In the Western mind, Jesus is there to help me get that new car or grow my business or buy a bigger house. That’s what Jesus, my co-pilot, will help me do.

When I interviewed Dallas Willard he called it Vampire Christianity. Because people only want enough of Jesus’ blood to get saved but they have no intention of actually following Jesus or putting His words into practice. They don’t want to be humble like Jesus. They don’t intend to suffer like Jesus. They don’t want to hang out with the poor or the outcast like Jesus. They only want His blood to get saved so they can go ahead with their life without Him.

Yeah, can you imagine meeting a Jew who didn’t know or follow Moses? Or a Muslim who didn’t really follow Mohammed? How can we say we’re followers of Jesus if we’re not actually following Him?
It’s especially startling when you look at how Jesus says, “If you don’t do the things I’m saying, you’re not my disciples.”

The one thing Peter, James and John required was caring for the poor, and that was the one thing that Paul himself was eager to do. In other words, if we agree on anything we agree on this; We should care for the poor. It was unanimous. So, Paul would never say that caring for the poor was legalism or works.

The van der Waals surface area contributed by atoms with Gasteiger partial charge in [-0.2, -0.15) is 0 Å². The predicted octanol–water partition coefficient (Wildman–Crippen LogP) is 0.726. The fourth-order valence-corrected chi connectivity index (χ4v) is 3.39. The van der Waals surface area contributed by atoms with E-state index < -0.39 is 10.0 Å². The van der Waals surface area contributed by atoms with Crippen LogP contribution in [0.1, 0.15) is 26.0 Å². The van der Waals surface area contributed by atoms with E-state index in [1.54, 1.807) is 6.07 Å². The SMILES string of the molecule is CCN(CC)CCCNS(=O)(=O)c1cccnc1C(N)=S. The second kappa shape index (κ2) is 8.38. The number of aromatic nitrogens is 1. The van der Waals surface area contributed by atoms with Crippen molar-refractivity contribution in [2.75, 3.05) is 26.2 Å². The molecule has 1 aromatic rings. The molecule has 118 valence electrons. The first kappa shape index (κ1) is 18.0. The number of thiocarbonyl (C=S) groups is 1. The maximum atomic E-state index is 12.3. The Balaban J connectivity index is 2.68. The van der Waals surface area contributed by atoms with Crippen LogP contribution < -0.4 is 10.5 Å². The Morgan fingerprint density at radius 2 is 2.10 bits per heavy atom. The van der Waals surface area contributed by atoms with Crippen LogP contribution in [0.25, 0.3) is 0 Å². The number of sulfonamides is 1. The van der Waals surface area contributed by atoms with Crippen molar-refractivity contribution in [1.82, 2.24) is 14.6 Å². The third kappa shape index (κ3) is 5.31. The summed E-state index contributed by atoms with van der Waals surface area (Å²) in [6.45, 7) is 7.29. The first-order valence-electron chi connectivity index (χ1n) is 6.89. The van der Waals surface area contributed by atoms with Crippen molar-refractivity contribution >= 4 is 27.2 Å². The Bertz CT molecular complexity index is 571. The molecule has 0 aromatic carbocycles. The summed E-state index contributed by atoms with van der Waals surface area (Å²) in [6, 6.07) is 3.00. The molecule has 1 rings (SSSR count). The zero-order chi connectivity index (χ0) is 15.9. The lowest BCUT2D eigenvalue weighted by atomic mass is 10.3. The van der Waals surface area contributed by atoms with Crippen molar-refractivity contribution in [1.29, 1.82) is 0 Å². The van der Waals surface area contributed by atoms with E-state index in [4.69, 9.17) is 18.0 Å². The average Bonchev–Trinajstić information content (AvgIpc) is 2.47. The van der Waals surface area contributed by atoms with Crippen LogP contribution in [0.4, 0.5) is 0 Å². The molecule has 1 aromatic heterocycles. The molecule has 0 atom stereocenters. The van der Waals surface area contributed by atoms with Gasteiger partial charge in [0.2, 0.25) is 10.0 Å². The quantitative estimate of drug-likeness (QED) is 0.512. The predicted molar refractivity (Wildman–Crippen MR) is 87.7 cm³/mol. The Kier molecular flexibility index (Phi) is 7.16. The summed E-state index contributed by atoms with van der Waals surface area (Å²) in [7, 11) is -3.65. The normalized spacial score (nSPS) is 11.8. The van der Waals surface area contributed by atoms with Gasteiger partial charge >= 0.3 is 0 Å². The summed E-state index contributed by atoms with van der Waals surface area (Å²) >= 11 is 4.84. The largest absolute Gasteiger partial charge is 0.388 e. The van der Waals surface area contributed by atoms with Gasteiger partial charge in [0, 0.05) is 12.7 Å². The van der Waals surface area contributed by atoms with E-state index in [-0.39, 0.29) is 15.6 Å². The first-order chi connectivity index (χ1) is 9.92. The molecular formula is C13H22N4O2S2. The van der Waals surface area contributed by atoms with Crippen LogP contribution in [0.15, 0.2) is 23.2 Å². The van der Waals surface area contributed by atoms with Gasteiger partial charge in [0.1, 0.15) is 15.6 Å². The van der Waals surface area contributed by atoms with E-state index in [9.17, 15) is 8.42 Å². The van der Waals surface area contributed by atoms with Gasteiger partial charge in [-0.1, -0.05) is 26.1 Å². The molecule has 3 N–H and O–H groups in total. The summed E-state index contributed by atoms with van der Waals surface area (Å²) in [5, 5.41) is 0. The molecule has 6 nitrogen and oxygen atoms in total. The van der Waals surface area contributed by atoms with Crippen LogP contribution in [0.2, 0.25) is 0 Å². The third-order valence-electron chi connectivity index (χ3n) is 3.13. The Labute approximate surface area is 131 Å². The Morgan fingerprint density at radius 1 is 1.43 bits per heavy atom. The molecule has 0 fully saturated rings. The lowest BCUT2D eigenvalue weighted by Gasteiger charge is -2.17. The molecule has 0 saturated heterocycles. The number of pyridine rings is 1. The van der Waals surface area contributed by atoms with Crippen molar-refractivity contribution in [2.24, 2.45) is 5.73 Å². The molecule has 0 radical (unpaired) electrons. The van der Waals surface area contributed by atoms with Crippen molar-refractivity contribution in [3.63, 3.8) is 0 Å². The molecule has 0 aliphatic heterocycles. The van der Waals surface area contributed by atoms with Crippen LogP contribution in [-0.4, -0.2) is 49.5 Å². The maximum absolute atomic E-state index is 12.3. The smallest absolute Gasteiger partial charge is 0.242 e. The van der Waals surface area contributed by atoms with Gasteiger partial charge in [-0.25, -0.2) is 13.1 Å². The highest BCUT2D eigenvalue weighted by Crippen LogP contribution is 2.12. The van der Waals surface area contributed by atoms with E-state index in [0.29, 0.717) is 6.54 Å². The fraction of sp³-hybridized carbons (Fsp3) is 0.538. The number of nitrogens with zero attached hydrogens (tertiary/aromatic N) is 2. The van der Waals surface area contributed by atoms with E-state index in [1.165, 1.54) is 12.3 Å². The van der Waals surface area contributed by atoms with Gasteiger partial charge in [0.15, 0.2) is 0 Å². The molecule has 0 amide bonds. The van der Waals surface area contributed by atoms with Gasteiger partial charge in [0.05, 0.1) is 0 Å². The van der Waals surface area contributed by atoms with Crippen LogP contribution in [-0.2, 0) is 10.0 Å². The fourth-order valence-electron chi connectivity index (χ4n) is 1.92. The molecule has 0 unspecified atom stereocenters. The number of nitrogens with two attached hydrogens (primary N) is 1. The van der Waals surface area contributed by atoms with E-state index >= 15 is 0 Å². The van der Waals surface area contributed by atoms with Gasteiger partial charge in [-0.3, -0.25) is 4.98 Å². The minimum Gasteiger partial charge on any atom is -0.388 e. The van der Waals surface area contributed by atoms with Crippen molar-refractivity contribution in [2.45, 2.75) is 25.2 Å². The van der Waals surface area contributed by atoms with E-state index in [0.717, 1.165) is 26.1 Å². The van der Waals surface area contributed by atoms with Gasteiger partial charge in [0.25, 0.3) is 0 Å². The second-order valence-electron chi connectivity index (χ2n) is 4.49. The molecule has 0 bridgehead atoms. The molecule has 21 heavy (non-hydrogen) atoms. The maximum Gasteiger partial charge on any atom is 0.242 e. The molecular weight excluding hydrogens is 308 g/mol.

Wow!  What do you think?  Go and read the full interview (all four posts) and then come back here and share your thoughts.  Thank you!

lack to find God

Is it worth caring for and about those who are poor?  By feeding them, are we simply encouraging them to continue to be dependent?  If they smoke, or have a pet, or do anything else that we think is wasteful for a poor person, does that mean that they don’t deserve our care? (And what if well-off people do those things?  Is it okay for them because “they can afford it.”)  Are most poor people simply lazy?  What about those with addictions – if we stopped caring for them, would they be forced to make a positive choice and end their addiction (so let’s do them a favor and not care for them)?  Is poverty a sign of not pleasing God?  Have people in poverty chosen to turn against God?  Should they then be left on their own as they “deserve” their poverty?  On the other hand, is “keeping up with the Joneses” and succeeding in the American/ capitalist dream a sign of being blessed by God?  And if it is, what does that suggest about people who aren’t “succeeding” in those ways?

I ask these questions because I’m constantly surprised by the number of self-identified “Christians” who believe some or all of these things.  Why I am surprised?  Because it goes against so much of what Jesus Christ himself said about the poor.  How can a person identify as a Christ-follower, but not accept what Christ said?  Yes, we all do that to some extent, related to many of the things He said – but we need to really become aware of what Jesus really taught – and then we need to act upon it, right?

In a recent blog post, “Constructing an Identity of Lacking to Find God,”  Noah Echols writes about what Jesus actually said about the poor – and how He Himself related to them.